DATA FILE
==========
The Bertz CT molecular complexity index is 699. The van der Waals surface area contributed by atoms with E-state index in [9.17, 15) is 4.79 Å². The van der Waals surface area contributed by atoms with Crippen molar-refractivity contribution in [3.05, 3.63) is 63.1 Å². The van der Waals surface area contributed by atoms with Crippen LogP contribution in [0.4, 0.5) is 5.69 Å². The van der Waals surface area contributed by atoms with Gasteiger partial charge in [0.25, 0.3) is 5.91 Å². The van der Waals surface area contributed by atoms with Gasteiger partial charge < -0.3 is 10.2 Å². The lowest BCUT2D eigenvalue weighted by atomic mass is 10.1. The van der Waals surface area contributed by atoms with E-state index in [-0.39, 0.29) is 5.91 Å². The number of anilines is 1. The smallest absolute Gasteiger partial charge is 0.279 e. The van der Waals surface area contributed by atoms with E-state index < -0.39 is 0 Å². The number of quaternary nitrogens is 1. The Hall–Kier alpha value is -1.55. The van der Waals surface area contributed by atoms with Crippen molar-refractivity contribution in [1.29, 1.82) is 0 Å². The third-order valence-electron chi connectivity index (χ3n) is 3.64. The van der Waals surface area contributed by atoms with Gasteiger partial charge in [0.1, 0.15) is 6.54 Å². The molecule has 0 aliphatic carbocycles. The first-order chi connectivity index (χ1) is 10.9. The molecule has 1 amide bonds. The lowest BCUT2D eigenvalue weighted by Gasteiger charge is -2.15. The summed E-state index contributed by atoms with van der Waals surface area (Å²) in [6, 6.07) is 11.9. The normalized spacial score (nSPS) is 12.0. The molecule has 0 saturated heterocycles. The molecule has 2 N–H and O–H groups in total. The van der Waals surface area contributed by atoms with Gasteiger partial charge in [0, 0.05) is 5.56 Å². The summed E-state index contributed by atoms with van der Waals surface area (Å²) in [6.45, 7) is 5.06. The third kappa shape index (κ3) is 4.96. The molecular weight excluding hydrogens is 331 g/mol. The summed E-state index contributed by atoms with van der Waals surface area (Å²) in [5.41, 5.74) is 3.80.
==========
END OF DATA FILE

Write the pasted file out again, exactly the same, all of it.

The Bertz CT molecular complexity index is 699. The van der Waals surface area contributed by atoms with E-state index in [9.17, 15) is 4.79 Å². The van der Waals surface area contributed by atoms with Crippen molar-refractivity contribution in [3.05, 3.63) is 63.1 Å². The van der Waals surface area contributed by atoms with Crippen LogP contribution in [0.4, 0.5) is 5.69 Å². The van der Waals surface area contributed by atoms with Gasteiger partial charge in [0.25, 0.3) is 5.91 Å². The van der Waals surface area contributed by atoms with Gasteiger partial charge < -0.3 is 10.2 Å². The lowest BCUT2D eigenvalue weighted by atomic mass is 10.1. The van der Waals surface area contributed by atoms with E-state index in [-0.39, 0.29) is 5.91 Å². The number of anilines is 1. The smallest absolute Gasteiger partial charge is 0.279 e. The van der Waals surface area contributed by atoms with E-state index < -0.39 is 0 Å². The number of quaternary nitrogens is 1. The Hall–Kier alpha value is -1.55. The van der Waals surface area contributed by atoms with Crippen molar-refractivity contribution in [1.29, 1.82) is 0 Å². The third-order valence-electron chi connectivity index (χ3n) is 3.64. The van der Waals surface area contributed by atoms with Gasteiger partial charge in [0.1, 0.15) is 6.54 Å². The molecule has 0 aliphatic carbocycles. The first-order chi connectivity index (χ1) is 10.9. The molecule has 1 amide bonds. The lowest BCUT2D eigenvalue weighted by Gasteiger charge is -2.15. The summed E-state index contributed by atoms with van der Waals surface area (Å²) in [6, 6.07) is 11.9. The normalized spacial score (nSPS) is 12.0. The molecule has 0 saturated heterocycles. The molecule has 2 N–H and O–H groups in total. The van der Waals surface area contributed by atoms with Gasteiger partial charge in [0, 0.05) is 5.56 Å². The summed E-state index contributed by atoms with van der Waals surface area (Å²) in [6.45, 7) is 5.06. The third kappa shape index (κ3) is 4.96. The molecular weight excluding hydrogens is 331 g/mol. The summed E-state index contributed by atoms with van der Waals surface area (Å²) in [5.41, 5.74) is 3.80.